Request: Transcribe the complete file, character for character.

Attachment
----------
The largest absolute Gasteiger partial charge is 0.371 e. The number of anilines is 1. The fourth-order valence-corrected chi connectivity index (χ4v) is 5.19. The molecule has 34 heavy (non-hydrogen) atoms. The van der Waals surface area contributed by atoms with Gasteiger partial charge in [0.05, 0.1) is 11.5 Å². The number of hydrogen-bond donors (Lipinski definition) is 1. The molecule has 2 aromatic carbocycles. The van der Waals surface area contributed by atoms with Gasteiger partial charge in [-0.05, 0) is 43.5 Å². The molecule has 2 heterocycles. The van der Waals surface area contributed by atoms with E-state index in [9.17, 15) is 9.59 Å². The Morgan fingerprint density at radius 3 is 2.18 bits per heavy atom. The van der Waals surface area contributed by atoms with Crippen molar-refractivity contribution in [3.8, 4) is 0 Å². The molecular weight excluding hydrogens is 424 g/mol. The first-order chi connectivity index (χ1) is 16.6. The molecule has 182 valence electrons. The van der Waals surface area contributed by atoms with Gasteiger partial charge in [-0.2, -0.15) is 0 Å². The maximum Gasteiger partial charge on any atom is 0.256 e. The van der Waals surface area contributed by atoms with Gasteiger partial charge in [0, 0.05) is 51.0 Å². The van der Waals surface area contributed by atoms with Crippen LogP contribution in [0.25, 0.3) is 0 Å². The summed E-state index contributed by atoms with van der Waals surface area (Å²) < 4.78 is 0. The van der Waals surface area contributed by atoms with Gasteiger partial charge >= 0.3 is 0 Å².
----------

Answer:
The largest absolute Gasteiger partial charge is 0.371 e. The number of anilines is 1. The fourth-order valence-corrected chi connectivity index (χ4v) is 5.19. The molecule has 34 heavy (non-hydrogen) atoms. The van der Waals surface area contributed by atoms with Gasteiger partial charge in [0.05, 0.1) is 11.5 Å². The number of hydrogen-bond donors (Lipinski definition) is 1. The molecule has 2 aromatic carbocycles. The van der Waals surface area contributed by atoms with Gasteiger partial charge in [-0.05, 0) is 43.5 Å². The molecule has 2 heterocycles. The van der Waals surface area contributed by atoms with E-state index in [9.17, 15) is 9.59 Å². The Morgan fingerprint density at radius 3 is 2.18 bits per heavy atom. The van der Waals surface area contributed by atoms with Crippen molar-refractivity contribution in [3.8, 4) is 0 Å². The molecular weight excluding hydrogens is 424 g/mol. The first-order chi connectivity index (χ1) is 16.6. The molecule has 182 valence electrons. The van der Waals surface area contributed by atoms with Gasteiger partial charge in [-0.2, -0.15) is 0 Å². The maximum Gasteiger partial charge on any atom is 0.256 e. The van der Waals surface area contributed by atoms with Gasteiger partial charge in [0, 0.05) is 51.0 Å². The van der Waals surface area contributed by atoms with Crippen LogP contribution in [0.25, 0.3) is 0 Å². The summed E-state index contributed by atoms with van der Waals surface area (Å²) < 4.78 is 0. The van der Waals surface area contributed by atoms with Gasteiger partial charge >= 0.3 is 0 Å².